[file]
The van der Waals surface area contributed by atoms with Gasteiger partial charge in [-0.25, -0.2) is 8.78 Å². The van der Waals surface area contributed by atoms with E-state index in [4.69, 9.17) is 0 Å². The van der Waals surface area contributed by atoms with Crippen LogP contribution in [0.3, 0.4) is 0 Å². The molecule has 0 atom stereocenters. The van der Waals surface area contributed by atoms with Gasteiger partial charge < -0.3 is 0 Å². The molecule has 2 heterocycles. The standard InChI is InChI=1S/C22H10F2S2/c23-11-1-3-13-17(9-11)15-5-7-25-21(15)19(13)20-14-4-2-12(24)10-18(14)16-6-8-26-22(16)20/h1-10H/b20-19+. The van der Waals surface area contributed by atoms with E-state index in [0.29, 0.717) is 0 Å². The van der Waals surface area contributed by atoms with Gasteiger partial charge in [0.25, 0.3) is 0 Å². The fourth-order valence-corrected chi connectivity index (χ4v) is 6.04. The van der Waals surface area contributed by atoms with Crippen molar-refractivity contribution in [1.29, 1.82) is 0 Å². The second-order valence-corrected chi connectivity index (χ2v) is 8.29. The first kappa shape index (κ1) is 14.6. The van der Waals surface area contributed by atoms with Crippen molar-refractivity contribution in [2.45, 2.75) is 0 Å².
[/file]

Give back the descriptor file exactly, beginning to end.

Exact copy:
The van der Waals surface area contributed by atoms with Gasteiger partial charge in [-0.25, -0.2) is 8.78 Å². The van der Waals surface area contributed by atoms with E-state index in [4.69, 9.17) is 0 Å². The van der Waals surface area contributed by atoms with Crippen LogP contribution in [0.3, 0.4) is 0 Å². The molecule has 0 atom stereocenters. The van der Waals surface area contributed by atoms with Gasteiger partial charge < -0.3 is 0 Å². The molecule has 2 heterocycles. The standard InChI is InChI=1S/C22H10F2S2/c23-11-1-3-13-17(9-11)15-5-7-25-21(15)19(13)20-14-4-2-12(24)10-18(14)16-6-8-26-22(16)20/h1-10H/b20-19+. The van der Waals surface area contributed by atoms with E-state index in [0.29, 0.717) is 0 Å². The van der Waals surface area contributed by atoms with Gasteiger partial charge in [0.25, 0.3) is 0 Å². The fourth-order valence-corrected chi connectivity index (χ4v) is 6.04. The van der Waals surface area contributed by atoms with Crippen molar-refractivity contribution in [1.29, 1.82) is 0 Å². The second-order valence-corrected chi connectivity index (χ2v) is 8.29. The first kappa shape index (κ1) is 14.6. The van der Waals surface area contributed by atoms with Crippen molar-refractivity contribution in [2.45, 2.75) is 0 Å².